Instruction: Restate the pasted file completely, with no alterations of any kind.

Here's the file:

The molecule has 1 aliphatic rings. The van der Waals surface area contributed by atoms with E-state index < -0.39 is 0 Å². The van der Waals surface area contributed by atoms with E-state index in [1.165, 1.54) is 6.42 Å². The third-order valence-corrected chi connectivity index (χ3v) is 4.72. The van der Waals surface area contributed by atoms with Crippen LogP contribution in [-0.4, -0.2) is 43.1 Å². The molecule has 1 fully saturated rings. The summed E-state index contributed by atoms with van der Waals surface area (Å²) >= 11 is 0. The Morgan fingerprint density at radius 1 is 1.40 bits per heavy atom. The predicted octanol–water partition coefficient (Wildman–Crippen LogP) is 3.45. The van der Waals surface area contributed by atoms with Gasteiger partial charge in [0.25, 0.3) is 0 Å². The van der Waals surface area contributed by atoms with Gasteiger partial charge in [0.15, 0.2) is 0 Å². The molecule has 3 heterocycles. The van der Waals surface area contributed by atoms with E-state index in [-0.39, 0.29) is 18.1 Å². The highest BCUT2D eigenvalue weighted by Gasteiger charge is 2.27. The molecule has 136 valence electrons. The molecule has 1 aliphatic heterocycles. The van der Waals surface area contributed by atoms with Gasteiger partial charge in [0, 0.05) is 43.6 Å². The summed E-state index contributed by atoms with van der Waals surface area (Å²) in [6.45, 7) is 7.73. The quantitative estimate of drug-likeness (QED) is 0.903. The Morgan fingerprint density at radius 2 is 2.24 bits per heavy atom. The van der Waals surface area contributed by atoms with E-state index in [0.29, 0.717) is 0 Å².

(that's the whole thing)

The molecule has 1 aliphatic rings. The van der Waals surface area contributed by atoms with E-state index < -0.39 is 0 Å². The van der Waals surface area contributed by atoms with E-state index in [1.165, 1.54) is 6.42 Å². The third-order valence-corrected chi connectivity index (χ3v) is 4.72. The van der Waals surface area contributed by atoms with Crippen LogP contribution in [-0.4, -0.2) is 43.1 Å². The molecule has 1 fully saturated rings. The summed E-state index contributed by atoms with van der Waals surface area (Å²) >= 11 is 0. The Morgan fingerprint density at radius 1 is 1.40 bits per heavy atom. The predicted octanol–water partition coefficient (Wildman–Crippen LogP) is 3.45. The van der Waals surface area contributed by atoms with Gasteiger partial charge in [0.25, 0.3) is 0 Å². The van der Waals surface area contributed by atoms with Gasteiger partial charge in [0.15, 0.2) is 0 Å². The molecule has 3 heterocycles. The van der Waals surface area contributed by atoms with E-state index in [-0.39, 0.29) is 18.1 Å². The highest BCUT2D eigenvalue weighted by Gasteiger charge is 2.27. The molecule has 136 valence electrons. The molecule has 1 aliphatic heterocycles. The van der Waals surface area contributed by atoms with Gasteiger partial charge in [0, 0.05) is 43.6 Å². The summed E-state index contributed by atoms with van der Waals surface area (Å²) in [6.45, 7) is 7.73. The quantitative estimate of drug-likeness (QED) is 0.903. The Morgan fingerprint density at radius 2 is 2.24 bits per heavy atom. The van der Waals surface area contributed by atoms with E-state index in [0.29, 0.717) is 0 Å².